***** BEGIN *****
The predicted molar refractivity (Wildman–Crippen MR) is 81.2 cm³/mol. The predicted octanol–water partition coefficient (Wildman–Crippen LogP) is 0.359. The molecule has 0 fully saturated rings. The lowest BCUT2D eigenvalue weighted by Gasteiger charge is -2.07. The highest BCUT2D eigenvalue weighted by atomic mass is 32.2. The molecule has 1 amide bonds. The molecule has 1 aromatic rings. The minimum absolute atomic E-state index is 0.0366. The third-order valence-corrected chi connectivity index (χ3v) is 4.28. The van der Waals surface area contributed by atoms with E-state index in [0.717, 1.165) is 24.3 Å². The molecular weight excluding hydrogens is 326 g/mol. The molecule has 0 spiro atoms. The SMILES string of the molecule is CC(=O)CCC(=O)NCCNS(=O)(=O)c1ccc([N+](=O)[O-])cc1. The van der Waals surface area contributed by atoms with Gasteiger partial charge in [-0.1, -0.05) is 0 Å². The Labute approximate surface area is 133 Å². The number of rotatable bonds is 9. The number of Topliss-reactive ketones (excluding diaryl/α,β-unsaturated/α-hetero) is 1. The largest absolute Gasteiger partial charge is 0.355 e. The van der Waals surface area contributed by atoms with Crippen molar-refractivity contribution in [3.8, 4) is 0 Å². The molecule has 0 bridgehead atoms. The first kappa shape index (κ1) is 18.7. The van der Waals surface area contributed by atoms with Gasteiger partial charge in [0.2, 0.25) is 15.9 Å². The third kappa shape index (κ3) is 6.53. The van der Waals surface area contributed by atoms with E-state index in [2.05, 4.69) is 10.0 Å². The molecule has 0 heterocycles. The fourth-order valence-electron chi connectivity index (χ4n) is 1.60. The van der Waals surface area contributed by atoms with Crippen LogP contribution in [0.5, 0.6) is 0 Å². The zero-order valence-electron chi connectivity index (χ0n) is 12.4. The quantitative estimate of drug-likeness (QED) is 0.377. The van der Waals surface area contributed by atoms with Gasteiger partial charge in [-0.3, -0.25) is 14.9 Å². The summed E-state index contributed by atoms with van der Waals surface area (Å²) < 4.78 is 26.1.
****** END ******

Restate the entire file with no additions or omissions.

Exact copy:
The predicted molar refractivity (Wildman–Crippen MR) is 81.2 cm³/mol. The predicted octanol–water partition coefficient (Wildman–Crippen LogP) is 0.359. The molecule has 0 fully saturated rings. The lowest BCUT2D eigenvalue weighted by Gasteiger charge is -2.07. The highest BCUT2D eigenvalue weighted by atomic mass is 32.2. The molecule has 1 amide bonds. The molecule has 1 aromatic rings. The minimum absolute atomic E-state index is 0.0366. The third-order valence-corrected chi connectivity index (χ3v) is 4.28. The van der Waals surface area contributed by atoms with E-state index in [0.717, 1.165) is 24.3 Å². The molecular weight excluding hydrogens is 326 g/mol. The molecule has 0 spiro atoms. The SMILES string of the molecule is CC(=O)CCC(=O)NCCNS(=O)(=O)c1ccc([N+](=O)[O-])cc1. The van der Waals surface area contributed by atoms with Gasteiger partial charge in [-0.1, -0.05) is 0 Å². The Labute approximate surface area is 133 Å². The number of rotatable bonds is 9. The number of Topliss-reactive ketones (excluding diaryl/α,β-unsaturated/α-hetero) is 1. The largest absolute Gasteiger partial charge is 0.355 e. The van der Waals surface area contributed by atoms with Crippen molar-refractivity contribution in [3.8, 4) is 0 Å². The molecule has 0 bridgehead atoms. The first kappa shape index (κ1) is 18.7. The van der Waals surface area contributed by atoms with Gasteiger partial charge in [0.2, 0.25) is 15.9 Å². The third kappa shape index (κ3) is 6.53. The van der Waals surface area contributed by atoms with E-state index in [2.05, 4.69) is 10.0 Å². The molecule has 0 heterocycles. The fourth-order valence-electron chi connectivity index (χ4n) is 1.60. The van der Waals surface area contributed by atoms with Crippen LogP contribution in [0.5, 0.6) is 0 Å². The zero-order valence-electron chi connectivity index (χ0n) is 12.4. The quantitative estimate of drug-likeness (QED) is 0.377. The van der Waals surface area contributed by atoms with Gasteiger partial charge in [-0.3, -0.25) is 14.9 Å². The summed E-state index contributed by atoms with van der Waals surface area (Å²) < 4.78 is 26.1.